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Why leasing? Tips for continuity when times are tough

Johannesburg, 31 Mar 2023
Zakhe Khuzwayo, co-founder and CFO, InnoVent.
Zakhe Khuzwayo, co-founder and CFO, InnoVent.

Cashflow – available cash to cover short-term obligations – has never been more important for businesses, particularly as inflation and interest rates rise and the unexpected becomes the norm. Leasing equipment goes a long way towards alleviating working capital shortfalls and providing a buffer against unexpected expenses, says Zakhe Khuzwayo, co-founder and CFO of InnoVent.

InnoVent, an IT leasing firm, is seeing growing interest in its IT asset leasing, asset management and asset refresh services as organisations reconsider their spending patterns and look to reduce the total cost of ownership of IT assets.

Khuzwayo notes that while global IT spending is increasing overall, Gartner reports that spending on IT devices such as laptops and PCs is down.

“Many organisations have concluded that investing capital in new business equipment every two to three years is no longer sustainable. However, their response to belt-tightening efforts has been to sweat IT assets for longer than they should. This is counter-productive since it reduces IT spend at the cost of productivity and business continuity,” he says.

“Holding onto legacy equipment to preserve cash is a band-aid solution. Since laptops and computers were not built to last five to 10 years, and technologies improve all the time, maintaining old technology hampers business operations,” he says.

Khuzwayo says legacy devices depreciate in value and slow business down in a number of ways: they become unreliable and slower, hampering processes and presenting the risk of downtime. Older hardware may be unable to run the latest applications. Older laptops can also present cyber security risks through non-supported operating systems and unpatched vulnerabilities.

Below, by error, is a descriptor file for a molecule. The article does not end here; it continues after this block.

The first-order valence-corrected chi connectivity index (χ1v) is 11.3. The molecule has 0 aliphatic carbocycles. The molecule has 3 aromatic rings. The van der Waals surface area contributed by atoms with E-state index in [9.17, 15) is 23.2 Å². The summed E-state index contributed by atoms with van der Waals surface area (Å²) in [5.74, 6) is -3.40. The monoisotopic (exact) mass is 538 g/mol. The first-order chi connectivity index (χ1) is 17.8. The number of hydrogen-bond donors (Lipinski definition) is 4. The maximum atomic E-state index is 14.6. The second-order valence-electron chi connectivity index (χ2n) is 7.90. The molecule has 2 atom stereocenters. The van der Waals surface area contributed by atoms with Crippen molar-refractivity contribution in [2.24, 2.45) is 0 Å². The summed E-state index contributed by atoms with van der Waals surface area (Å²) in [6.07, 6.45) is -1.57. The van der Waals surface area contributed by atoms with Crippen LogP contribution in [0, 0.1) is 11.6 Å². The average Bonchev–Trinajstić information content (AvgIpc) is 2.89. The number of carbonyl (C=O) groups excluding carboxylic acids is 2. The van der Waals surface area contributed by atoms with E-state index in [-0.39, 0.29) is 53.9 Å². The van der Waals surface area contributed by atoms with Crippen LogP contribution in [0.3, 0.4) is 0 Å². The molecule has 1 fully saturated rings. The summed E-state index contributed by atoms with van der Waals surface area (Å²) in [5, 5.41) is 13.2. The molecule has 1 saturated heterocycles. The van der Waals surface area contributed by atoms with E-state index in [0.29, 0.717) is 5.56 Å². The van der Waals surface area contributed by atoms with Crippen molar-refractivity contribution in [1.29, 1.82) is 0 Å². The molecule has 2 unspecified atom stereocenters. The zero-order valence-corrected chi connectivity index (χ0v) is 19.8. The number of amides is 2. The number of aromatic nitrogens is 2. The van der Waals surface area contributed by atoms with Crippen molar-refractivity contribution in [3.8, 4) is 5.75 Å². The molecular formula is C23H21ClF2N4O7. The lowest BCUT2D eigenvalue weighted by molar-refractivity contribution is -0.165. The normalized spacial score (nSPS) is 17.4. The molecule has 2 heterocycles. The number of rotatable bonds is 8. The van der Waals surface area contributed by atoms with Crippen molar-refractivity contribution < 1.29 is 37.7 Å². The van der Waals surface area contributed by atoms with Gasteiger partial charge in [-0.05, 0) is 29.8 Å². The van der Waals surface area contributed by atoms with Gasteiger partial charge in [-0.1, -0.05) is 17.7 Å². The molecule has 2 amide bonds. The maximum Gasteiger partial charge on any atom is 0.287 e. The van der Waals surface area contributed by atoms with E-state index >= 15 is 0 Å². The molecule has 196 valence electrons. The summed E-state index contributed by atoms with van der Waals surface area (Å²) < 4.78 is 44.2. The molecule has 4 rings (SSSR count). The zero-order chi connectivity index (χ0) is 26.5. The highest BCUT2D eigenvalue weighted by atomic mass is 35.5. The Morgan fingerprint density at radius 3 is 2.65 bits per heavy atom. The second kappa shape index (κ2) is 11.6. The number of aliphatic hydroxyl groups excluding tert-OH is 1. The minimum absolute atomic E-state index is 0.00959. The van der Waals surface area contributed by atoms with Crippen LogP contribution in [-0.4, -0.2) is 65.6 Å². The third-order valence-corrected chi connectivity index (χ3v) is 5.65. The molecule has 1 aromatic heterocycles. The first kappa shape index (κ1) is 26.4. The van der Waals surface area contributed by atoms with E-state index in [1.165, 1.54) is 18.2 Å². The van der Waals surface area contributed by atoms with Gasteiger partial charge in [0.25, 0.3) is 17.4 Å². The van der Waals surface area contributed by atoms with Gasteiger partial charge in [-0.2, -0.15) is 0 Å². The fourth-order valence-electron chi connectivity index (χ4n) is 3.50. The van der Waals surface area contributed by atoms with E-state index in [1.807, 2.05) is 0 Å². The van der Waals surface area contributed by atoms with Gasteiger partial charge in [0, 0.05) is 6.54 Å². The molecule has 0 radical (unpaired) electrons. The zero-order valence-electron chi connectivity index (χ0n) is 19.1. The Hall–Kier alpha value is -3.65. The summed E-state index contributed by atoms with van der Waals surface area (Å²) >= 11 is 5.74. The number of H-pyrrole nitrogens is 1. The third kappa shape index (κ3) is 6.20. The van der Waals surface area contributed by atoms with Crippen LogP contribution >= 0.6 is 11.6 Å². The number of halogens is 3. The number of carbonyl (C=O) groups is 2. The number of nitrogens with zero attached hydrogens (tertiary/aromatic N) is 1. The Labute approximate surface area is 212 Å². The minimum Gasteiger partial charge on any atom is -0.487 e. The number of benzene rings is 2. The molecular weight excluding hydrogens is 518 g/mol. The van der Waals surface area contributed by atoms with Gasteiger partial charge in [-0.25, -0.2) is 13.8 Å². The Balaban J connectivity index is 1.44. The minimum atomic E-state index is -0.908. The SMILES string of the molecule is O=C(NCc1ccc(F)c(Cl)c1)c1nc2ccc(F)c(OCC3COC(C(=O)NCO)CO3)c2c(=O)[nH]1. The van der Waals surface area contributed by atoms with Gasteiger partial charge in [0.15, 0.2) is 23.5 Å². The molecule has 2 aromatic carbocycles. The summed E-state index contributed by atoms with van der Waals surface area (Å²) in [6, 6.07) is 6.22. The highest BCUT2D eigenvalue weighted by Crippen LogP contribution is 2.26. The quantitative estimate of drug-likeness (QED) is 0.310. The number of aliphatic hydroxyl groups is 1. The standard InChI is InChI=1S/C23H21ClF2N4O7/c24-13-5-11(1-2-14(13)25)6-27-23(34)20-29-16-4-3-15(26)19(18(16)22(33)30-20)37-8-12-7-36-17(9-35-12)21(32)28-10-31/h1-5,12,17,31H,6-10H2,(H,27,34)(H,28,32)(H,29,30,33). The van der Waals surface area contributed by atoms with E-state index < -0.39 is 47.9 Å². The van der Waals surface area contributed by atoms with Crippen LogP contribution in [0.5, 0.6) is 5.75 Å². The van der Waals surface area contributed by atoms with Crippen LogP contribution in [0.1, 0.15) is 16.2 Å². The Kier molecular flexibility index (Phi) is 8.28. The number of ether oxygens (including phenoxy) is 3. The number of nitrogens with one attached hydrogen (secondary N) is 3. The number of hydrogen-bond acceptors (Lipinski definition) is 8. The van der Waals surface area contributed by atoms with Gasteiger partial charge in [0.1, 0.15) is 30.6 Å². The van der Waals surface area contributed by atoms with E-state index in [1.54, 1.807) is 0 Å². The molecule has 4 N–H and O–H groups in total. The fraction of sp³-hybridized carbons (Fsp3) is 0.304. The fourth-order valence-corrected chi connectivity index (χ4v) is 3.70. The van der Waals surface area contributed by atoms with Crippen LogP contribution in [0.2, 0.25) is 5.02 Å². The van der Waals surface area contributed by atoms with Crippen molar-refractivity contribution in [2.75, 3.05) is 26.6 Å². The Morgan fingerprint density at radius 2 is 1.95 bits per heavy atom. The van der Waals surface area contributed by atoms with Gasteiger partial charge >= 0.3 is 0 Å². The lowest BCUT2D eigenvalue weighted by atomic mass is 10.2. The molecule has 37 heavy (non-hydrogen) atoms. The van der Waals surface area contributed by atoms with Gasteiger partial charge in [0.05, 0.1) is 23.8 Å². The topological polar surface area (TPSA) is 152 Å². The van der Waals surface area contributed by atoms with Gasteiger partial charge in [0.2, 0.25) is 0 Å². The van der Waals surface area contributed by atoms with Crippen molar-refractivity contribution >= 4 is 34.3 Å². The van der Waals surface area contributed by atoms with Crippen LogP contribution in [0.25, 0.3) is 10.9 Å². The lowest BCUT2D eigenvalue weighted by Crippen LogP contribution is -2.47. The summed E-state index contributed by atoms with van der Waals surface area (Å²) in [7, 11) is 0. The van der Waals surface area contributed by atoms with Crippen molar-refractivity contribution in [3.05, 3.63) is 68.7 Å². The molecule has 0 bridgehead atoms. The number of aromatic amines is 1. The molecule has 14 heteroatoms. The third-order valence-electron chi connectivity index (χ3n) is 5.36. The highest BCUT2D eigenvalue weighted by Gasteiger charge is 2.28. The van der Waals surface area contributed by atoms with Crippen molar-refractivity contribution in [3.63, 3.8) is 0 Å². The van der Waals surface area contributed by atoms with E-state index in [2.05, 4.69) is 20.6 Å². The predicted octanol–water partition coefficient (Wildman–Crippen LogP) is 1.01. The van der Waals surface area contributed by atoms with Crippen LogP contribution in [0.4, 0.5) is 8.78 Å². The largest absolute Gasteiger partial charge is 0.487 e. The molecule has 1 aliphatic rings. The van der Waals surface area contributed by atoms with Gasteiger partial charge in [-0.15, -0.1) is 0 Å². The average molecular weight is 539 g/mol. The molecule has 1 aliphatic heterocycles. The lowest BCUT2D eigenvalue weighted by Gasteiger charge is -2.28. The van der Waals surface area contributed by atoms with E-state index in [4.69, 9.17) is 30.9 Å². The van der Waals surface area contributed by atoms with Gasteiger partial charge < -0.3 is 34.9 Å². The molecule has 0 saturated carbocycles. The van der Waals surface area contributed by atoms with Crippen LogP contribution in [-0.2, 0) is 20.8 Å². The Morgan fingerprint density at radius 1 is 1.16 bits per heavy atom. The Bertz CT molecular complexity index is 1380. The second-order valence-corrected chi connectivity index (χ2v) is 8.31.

In addition, the batteries on older laptops tend to perform poorly over time, putting remote and home-based workforces at risk of downtime and frustration during load-shedding. “In many older laptops, battery life is non-existent and they must remain plugged in. If remote employees don’t have backup power to support work during load-shedding, the business has to sacrifice two to four hours of productivity each day, or reassess their hybrid work models,” he says.

“IT equipment is critical for business continuity, and holding onto old, unreliable technology puts continuity at risk. Legacy systems require extensive upkeep and the costs of keeping them running are lofty – far more expensive than it would cost to simply overhaul your hardware” Khuzwayo says.

Leasing new IT equipment puts the latest devices into the hands of the workforce without the organisation having to pay the full purchase price upfront or incur debt to buy it. “Our approach at InnoVent gives organisations new IT equipment, below the prime cost of financing it, so it compares very favourably to traditional forms of finance,” he notes.

“In the leasing arrangement, capital outlay is not required upfront. Organisations pay for the use of new equipment over the duration of the contract, effectively managing cash flow. At the end of the lease, the used technology is collected and the organisation can move to a new technology refresh cycle. The used equipment will then be refurbished and redeployed, contributing to circular economy goals.”